“We’d always thought it would be good to have our own farm and we started with a seven-acre field about two miles from here in 1991. We had ponies and sheep initially and began buying other parcels of land that came up when we could afford them. It was Mark who decided that he would like some cows and it was a mutual decision to go for Charolais cattle 16 years ago.

“Our starter herd was bought from Borderway Mart in Carlisle and the one bull we bought up there is the only bull we have ever bought. All of our others have come as a result of using AI or breeding our own through the stock here on the farm. We also bought one or two additional cows and heifers from Perth and that brought us up to 15 head of cattle.

“We bought this farm in 2002. It runs to 250 acres and we have a further 40 acres at Cliff Barns between Great and Little Barugh. Around 100 acres are cropped and we grow wheat, barley, oats and beans with the aim to be as self-sufficient as possible. The rest is down to grass for grazing the cattle and silage, hay and haylage. The wheat variety is currently Santiago; the barley is Cassia; and the oats are Dalguise. We sometimes sell a little surplus grain and some horse haylage but since we now have a herd of 100 cows, that with followers means we have around 260 beasts, we’re using just about everything we grow.”

Although Jane and Mark have built a good name for their pedigree Charolais herd they are also conscious of the commercial beef benefits of the cattle and their 100 cows which include first time calving heifers: 70 pedigree Charolais cows and 30 Charolais X Limousins.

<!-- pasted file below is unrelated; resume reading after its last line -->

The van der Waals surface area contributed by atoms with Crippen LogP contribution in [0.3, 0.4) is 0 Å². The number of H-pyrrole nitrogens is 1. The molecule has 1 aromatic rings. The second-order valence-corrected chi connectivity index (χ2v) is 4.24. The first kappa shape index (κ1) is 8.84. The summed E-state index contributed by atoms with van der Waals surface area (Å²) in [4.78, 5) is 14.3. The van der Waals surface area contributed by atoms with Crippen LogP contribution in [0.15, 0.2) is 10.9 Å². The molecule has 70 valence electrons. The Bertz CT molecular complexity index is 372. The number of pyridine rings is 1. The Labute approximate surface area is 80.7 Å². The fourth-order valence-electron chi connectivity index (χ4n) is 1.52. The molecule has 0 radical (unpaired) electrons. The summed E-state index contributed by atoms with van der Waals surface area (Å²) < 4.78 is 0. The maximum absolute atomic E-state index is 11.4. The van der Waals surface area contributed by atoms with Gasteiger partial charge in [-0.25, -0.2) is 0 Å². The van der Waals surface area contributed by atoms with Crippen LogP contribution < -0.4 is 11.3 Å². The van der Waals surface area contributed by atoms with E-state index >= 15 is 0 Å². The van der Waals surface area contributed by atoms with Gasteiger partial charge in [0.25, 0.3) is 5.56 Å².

“We like to produce beef cattle because we show our prospective purchasers that we know what we’re talking about in both pedigree and commercial stock,” says Mark.

“Our two first time service bulls that you see here on the farm today are Whitecliffe Highlight and Whitecliffe Harlequin. They have both been put to commercial and pedigree heifers and cows so that we can see how each has calved to the various types of cow we have. It’s important to see that kind of thing and to be able to talk with confidence about what they can do especially when we’re selling semen from them right across the country.

“We’re always looking at how we can improve and to try and fix up the best potential breeding between AI, bull and cow or heifer.

“In our opinion nothing converts and puts weight on like a Charolais. At a time when there is so much pressure on farming to turn things around faster this breed does what it says on the tin, it gets them converted quickly. Our aim is to finish beef bulls at around 13-14 months and we like to patronise both the liveweight auction market and the deadweight system as both have an important role to play in the beef industry today.”

The Hayhursts also buy in 150-200 Suffolk or Texel X store lambs in September from Malton livestock market that they over winter and then sell once again at Malton in spring. Much of their land is heavy clay but still provides a healthy yield of up to four tonnes per acre.

Pedigree stock is sold either privately from home or at Carlisle and sometimes Stirling. Among their proudest moments so far have been selling a Charolais bull for 31,000 guineas at Carlisle and winning an Eblex Improved Charolais herd award.